Secondhand Smoke in Restaurants

  • At least 450 restaurants in Snohomish and King Counties banned smoking in all dining sections in 1994. As recently as 1982 only 12 restaurants in the area provided completely smoke-free dining.
    American Cancer Society, American Lung Association and Fresh Air for Non-Smokers, May 1994
  • About 153,000 Washington state residents work in the restaurant industry where 43% of all residents food money is spent.
    Washington State Employment Security Department, September 1994; Restaurant Association of Washington, 1994
  • Researchers measuring the air in more than 400 restaurants and 600 homes found restaurant workers were exposed to levels of secondhand smoke twice as high as other office workers and 1.5 times higher than persons living with a smoker. In bars, workers’ secondhand smoke intake was at least four times higher than in offices and homes.
    UC Berkeley/UCSC Preventive Medicine Residency Program, JAMA, July 28, 1993
  • Restaurants that allow smoking can have six times the pollution of a busy highway.
    Centers for Disease Control and Prevention, Office on Smoking Or Health
  • A huge majority of diners think smoking in restaurants should be banned, according to a 18,000-person survey by Zagat Survey, publisher of restaurant, hotel, resort and spa guides. Seventy percent of New York residents agreed all smoking in restaurants should be banned; 79 percent in San Francisco and 81 percent in Los Angeles also agreed. Results were published Sept. 29.
    Zagat Survey, September 1994
  • Fifty-six percent of adults would rather dine at a restaurant that banned smoking entirely than one in which smoking was permitted.
    National Restaurant Association, January 1993
  • The National Council of Chain Restaurants, which has 90,000 restaurant members, supports a ban on smoking in all public buildings, including restaurants. A third of their 90,000 members already ban or restrict smoking.
    Washington Post, Feb. 24, 1994
  • Thirteen cities to completely ban smoking in restaurants had no statistically significant loss of business to restaurants in neighboring communities without such laws. In Lodi, Calif., where nearly one-quarter of the 51,000 population smokes, restaurant sales totalled $10 million in 1990 – and remained the same 20 months after the smoke-free laws were in place.
    Stanton Glantz, Lisa Smith, University of California, San Francisco, Oct. 27, 1993
  • City bans on smoking in restaurants don’t significantly impact restaurant sales. Researchers who examined tax records and total retail sales for restaurants in 15 smoke-free communities between 1986 and 1993 found such laws did not affect the fraction of retail sales that went to restaurants or total restaurant sales.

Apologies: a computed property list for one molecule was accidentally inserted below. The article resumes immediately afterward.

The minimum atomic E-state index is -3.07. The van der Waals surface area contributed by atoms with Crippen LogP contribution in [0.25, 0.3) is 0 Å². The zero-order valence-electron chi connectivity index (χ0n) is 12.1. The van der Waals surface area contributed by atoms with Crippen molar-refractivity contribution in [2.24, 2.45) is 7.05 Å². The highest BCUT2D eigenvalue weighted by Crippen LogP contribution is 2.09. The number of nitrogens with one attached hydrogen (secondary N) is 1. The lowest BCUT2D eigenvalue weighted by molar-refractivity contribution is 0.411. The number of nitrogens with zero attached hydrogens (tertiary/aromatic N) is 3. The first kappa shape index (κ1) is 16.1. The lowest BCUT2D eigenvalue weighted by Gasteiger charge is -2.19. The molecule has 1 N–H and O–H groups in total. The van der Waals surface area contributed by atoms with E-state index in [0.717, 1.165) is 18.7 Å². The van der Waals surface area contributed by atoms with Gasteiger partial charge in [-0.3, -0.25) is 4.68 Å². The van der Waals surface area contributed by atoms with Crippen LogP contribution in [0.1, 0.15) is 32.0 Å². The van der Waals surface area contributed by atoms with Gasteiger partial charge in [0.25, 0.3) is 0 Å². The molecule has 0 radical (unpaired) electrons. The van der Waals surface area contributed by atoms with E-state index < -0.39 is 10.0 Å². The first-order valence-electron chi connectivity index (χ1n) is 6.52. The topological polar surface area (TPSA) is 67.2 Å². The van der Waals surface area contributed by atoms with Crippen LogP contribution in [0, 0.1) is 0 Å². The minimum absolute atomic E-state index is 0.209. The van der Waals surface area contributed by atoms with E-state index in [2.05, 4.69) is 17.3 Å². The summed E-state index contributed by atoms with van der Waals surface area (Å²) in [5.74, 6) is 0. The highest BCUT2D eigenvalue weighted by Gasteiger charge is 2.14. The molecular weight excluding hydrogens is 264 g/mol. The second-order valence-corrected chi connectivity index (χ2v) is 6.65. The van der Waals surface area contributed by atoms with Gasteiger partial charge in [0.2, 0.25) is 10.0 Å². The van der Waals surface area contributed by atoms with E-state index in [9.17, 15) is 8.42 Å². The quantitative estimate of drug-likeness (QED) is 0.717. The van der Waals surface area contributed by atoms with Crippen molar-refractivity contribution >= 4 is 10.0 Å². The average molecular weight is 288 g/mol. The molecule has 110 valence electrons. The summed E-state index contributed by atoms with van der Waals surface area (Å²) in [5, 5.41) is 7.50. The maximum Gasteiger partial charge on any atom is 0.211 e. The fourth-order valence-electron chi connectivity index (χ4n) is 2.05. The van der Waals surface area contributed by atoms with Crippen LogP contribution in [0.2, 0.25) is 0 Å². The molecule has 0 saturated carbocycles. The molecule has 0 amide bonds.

University of California, San Francisco, “The Effect of Ordinances Requiring Smoke-Free Restaurants on Restaurant Sales,” July 1994
  • Since 1985, nearly 50 jurisdictions, including Puyallup, have banned smoking in restaurants.
    Washington Post, Aug. 3, 1993, Puyallup City Council, September 1994

Secondhand Smoke and Kids

The Children’s Health Index, a nationwide survey of parents sponsored by the magazine PREVENTION, included exposure to second-hand smoke as one of the 15 factors by which it measures children’s overall health. Some of the index’s other factors included wearing seatbelts and bicycle helmets, knowing how to dial 911, and receiving regular check-ups with the doctor and dentist.
The survey said, “The overall health of America’s children would be improved if more parents quit smoking.” It reported the following findings regarding children’s exposure to second-hand smoke:

  • 43 percent of children live in a household with someone who smokes tobacco.
  • 79 percent of children living in smoking households were rated as having “very good” or “excellent” health, as compared to 89 percent of kids in non-smoking households.
  • Children who live in households with an income of $25,000 or less are more likely to be exposed to second-hand smoke. Regardless of income level, however, children in non-smoking households tend to be healthier than those in smoking households.
    The survey, conducted by Princeton Survey Research Associates, interviewed 766 parents nationwide in November, 1994.
    Source: “Children’s Health Index,” PREVENTION, September 27, 1995.
  • More young people are killed by parental smoking than by all other unintentional injuries combined.
  • 5.4 million children suffer annually from non-fatal asthma and ear infections as a result of parental smoking, requiring $4.6 billion in treatment each year.
    Source: Study by University of Wisconsin, found in the July 1997 edition of Archives of Pediatric and Adolescent Medicine.